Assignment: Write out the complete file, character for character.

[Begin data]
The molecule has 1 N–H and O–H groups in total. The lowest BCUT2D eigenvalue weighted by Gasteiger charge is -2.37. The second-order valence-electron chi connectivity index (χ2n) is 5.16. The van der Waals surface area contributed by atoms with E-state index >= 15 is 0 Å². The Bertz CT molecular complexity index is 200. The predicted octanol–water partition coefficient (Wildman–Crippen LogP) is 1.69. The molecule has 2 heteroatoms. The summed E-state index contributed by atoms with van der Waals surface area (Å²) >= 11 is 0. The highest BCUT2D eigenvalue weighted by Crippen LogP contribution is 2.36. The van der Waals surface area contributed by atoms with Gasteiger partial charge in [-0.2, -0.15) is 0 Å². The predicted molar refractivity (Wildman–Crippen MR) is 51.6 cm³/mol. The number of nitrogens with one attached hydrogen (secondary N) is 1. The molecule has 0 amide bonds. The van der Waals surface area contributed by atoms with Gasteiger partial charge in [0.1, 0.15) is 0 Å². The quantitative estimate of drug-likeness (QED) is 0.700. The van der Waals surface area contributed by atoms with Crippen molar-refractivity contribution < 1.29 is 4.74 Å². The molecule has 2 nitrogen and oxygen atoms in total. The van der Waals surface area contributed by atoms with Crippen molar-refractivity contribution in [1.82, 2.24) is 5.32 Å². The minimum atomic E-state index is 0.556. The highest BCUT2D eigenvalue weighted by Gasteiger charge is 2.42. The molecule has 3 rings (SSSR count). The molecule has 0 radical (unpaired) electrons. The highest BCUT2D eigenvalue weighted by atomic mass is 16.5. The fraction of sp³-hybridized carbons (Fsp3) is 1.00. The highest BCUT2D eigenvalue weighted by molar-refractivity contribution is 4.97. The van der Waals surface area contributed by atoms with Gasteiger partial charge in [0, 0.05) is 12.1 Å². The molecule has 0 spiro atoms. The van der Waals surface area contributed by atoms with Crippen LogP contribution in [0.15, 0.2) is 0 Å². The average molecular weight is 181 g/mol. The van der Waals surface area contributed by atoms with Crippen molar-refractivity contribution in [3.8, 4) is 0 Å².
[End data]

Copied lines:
The molecule has 1 N–H and O–H groups in total. The lowest BCUT2D eigenvalue weighted by Gasteiger charge is -2.37. The second-order valence-electron chi connectivity index (χ2n) is 5.16. The van der Waals surface area contributed by atoms with E-state index >= 15 is 0 Å². The Bertz CT molecular complexity index is 200. The predicted octanol–water partition coefficient (Wildman–Crippen LogP) is 1.69. The molecule has 2 heteroatoms. The summed E-state index contributed by atoms with van der Waals surface area (Å²) >= 11 is 0. The highest BCUT2D eigenvalue weighted by Crippen LogP contribution is 2.36. The van der Waals surface area contributed by atoms with Gasteiger partial charge in [-0.2, -0.15) is 0 Å². The predicted molar refractivity (Wildman–Crippen MR) is 51.6 cm³/mol. The number of nitrogens with one attached hydrogen (secondary N) is 1. The molecule has 0 amide bonds. The van der Waals surface area contributed by atoms with Gasteiger partial charge in [0.1, 0.15) is 0 Å². The quantitative estimate of drug-likeness (QED) is 0.700. The van der Waals surface area contributed by atoms with Crippen molar-refractivity contribution < 1.29 is 4.74 Å². The molecule has 2 nitrogen and oxygen atoms in total. The van der Waals surface area contributed by atoms with Crippen molar-refractivity contribution in [1.82, 2.24) is 5.32 Å². The minimum atomic E-state index is 0.556. The highest BCUT2D eigenvalue weighted by Gasteiger charge is 2.42. The molecule has 3 rings (SSSR count). The molecule has 0 radical (unpaired) electrons. The highest BCUT2D eigenvalue weighted by atomic mass is 16.5. The fraction of sp³-hybridized carbons (Fsp3) is 1.00. The highest BCUT2D eigenvalue weighted by molar-refractivity contribution is 4.97. The van der Waals surface area contributed by atoms with Gasteiger partial charge in [0, 0.05) is 12.1 Å². The molecule has 0 spiro atoms. The van der Waals surface area contributed by atoms with Crippen LogP contribution in [0.15, 0.2) is 0 Å². The average molecular weight is 181 g/mol. The van der Waals surface area contributed by atoms with Crippen molar-refractivity contribution in [3.8, 4) is 0 Å².